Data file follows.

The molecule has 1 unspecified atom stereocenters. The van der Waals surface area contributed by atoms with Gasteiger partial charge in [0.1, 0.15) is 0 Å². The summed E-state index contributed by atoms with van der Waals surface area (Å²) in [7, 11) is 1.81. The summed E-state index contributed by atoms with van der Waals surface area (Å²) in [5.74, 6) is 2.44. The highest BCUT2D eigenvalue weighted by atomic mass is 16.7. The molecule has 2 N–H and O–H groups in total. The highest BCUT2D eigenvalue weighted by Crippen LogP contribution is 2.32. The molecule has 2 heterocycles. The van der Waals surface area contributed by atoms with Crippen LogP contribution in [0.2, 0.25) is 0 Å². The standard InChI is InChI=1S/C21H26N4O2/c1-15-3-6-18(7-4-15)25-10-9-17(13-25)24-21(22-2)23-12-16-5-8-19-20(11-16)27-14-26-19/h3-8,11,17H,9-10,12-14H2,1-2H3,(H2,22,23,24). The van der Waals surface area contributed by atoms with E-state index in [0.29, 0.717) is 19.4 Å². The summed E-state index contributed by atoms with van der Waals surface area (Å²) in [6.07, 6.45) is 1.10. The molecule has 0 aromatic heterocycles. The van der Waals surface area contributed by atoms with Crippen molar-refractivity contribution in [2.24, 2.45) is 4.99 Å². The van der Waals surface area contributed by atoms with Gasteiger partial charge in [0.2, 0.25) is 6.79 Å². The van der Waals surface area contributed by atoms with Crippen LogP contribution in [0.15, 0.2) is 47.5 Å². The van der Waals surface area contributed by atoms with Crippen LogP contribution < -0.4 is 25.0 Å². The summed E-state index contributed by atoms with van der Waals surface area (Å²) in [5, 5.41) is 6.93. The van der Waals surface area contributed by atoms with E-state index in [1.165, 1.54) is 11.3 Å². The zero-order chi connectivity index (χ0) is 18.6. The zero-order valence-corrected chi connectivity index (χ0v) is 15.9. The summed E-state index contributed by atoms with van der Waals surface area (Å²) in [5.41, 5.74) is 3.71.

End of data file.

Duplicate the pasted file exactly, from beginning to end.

The molecule has 1 unspecified atom stereocenters. The van der Waals surface area contributed by atoms with Gasteiger partial charge in [0.1, 0.15) is 0 Å². The summed E-state index contributed by atoms with van der Waals surface area (Å²) in [7, 11) is 1.81. The summed E-state index contributed by atoms with van der Waals surface area (Å²) in [5.74, 6) is 2.44. The highest BCUT2D eigenvalue weighted by atomic mass is 16.7. The molecule has 2 N–H and O–H groups in total. The highest BCUT2D eigenvalue weighted by Crippen LogP contribution is 2.32. The molecule has 2 heterocycles. The van der Waals surface area contributed by atoms with Crippen LogP contribution in [0.2, 0.25) is 0 Å². The standard InChI is InChI=1S/C21H26N4O2/c1-15-3-6-18(7-4-15)25-10-9-17(13-25)24-21(22-2)23-12-16-5-8-19-20(11-16)27-14-26-19/h3-8,11,17H,9-10,12-14H2,1-2H3,(H2,22,23,24). The van der Waals surface area contributed by atoms with E-state index in [0.29, 0.717) is 19.4 Å². The summed E-state index contributed by atoms with van der Waals surface area (Å²) in [6.07, 6.45) is 1.10. The molecule has 0 aromatic heterocycles. The van der Waals surface area contributed by atoms with Crippen molar-refractivity contribution in [2.24, 2.45) is 4.99 Å². The van der Waals surface area contributed by atoms with Gasteiger partial charge in [0.2, 0.25) is 6.79 Å². The van der Waals surface area contributed by atoms with Crippen LogP contribution in [0.15, 0.2) is 47.5 Å². The van der Waals surface area contributed by atoms with Crippen LogP contribution < -0.4 is 25.0 Å². The summed E-state index contributed by atoms with van der Waals surface area (Å²) in [5, 5.41) is 6.93. The van der Waals surface area contributed by atoms with E-state index in [1.165, 1.54) is 11.3 Å². The zero-order chi connectivity index (χ0) is 18.6. The zero-order valence-corrected chi connectivity index (χ0v) is 15.9. The summed E-state index contributed by atoms with van der Waals surface area (Å²) in [5.41, 5.74) is 3.71.